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Date: Mon, 19 Sep 2022 16:28:39 -0400
From: Rich Felker <>
To: baiyang <>
Cc: musl <>
Subject: Re: Re: The heap memory performance (malloc/free/realloc) is
 significantly degraded in musl 1.2 (compared to 1.1)

On Tue, Sep 20, 2022 at 04:17:20AM +0800, baiyang wrote:
> > Clearly you did not measure this, because with basically any
> > real-world malloc, it will call mremap and move the memory via
> > MMU-level remapping, with no copying involved whatsoever.
> OK, I've been said multiple times: 
> > ...and the chance of merging chunks (small blocks) or **mremap**
> > (large blocks) in the underlayer realloc.

To my knowledge there is no allocator which does chunk merging on 500k
chunks in the default configuration.

> > ...evaluate the cost (including the possibility of realloc using
> > block merging like in musl 1.1, and techniques like **mremap** to
> > avoid copying)

musl 1.1.x never did block merging on objects of this size.

> Therefore, we determined that the possibility of each memory
> allocator calling mremap in different situations was specifically
> considered on the LINUX platform.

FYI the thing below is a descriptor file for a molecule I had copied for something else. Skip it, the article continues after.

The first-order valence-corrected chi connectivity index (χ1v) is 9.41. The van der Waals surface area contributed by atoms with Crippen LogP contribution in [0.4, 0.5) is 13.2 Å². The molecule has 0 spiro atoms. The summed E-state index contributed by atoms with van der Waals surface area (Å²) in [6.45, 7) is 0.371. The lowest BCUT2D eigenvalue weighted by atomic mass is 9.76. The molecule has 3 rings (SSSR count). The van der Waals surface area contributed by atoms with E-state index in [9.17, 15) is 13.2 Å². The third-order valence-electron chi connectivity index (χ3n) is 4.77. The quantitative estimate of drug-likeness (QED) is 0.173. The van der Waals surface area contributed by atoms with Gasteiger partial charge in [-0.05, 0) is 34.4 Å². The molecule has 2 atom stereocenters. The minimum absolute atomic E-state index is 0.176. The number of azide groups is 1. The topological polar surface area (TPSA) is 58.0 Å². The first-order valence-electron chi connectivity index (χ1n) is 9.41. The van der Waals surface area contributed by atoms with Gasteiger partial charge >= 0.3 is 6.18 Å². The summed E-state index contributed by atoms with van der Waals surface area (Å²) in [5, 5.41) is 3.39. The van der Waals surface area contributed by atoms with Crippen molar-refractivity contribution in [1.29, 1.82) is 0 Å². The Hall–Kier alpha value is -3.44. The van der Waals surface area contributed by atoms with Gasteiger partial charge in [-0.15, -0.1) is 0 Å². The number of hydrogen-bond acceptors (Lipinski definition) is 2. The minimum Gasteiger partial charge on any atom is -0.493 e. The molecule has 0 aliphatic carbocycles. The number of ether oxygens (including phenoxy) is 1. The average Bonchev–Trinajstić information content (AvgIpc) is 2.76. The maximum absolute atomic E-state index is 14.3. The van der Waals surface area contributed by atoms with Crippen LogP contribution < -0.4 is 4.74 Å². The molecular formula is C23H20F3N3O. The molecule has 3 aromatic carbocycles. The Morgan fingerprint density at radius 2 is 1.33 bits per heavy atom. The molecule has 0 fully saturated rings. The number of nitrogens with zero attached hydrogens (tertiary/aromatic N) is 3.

> And I mentioned it before: we did massively optimize performance in
> real-world applications. These are not the focus of our discussion.
> So now it is certain that in musl mallocng:
> 1. malloc_usable_size will always just return the size submitted by
> the user to malloc, not the actual size allocated inside it, right?


> 2. We have no plans to improve malloc_usable_size performance yet, right?

In the absence of a concrete, quantitative report of how it's
impacting performance, definitely no.

Even if there is such a report, if the source of the problem is that
you're gratuitously trying to second-guess realloc and making your
program slower, rather than just calling realloc, it's not a very
interesting report. malloc_usable_size is *not* a function whose use
is recommended and it's only there at all because we can't remove an
interface once adding it.

If the problem is actually the size determination in realloc and free,
and if you've *measured* that and can make a quantitative report on
how it affected *real world usage* not a made-up benchmark, then that
is potentially actionable.


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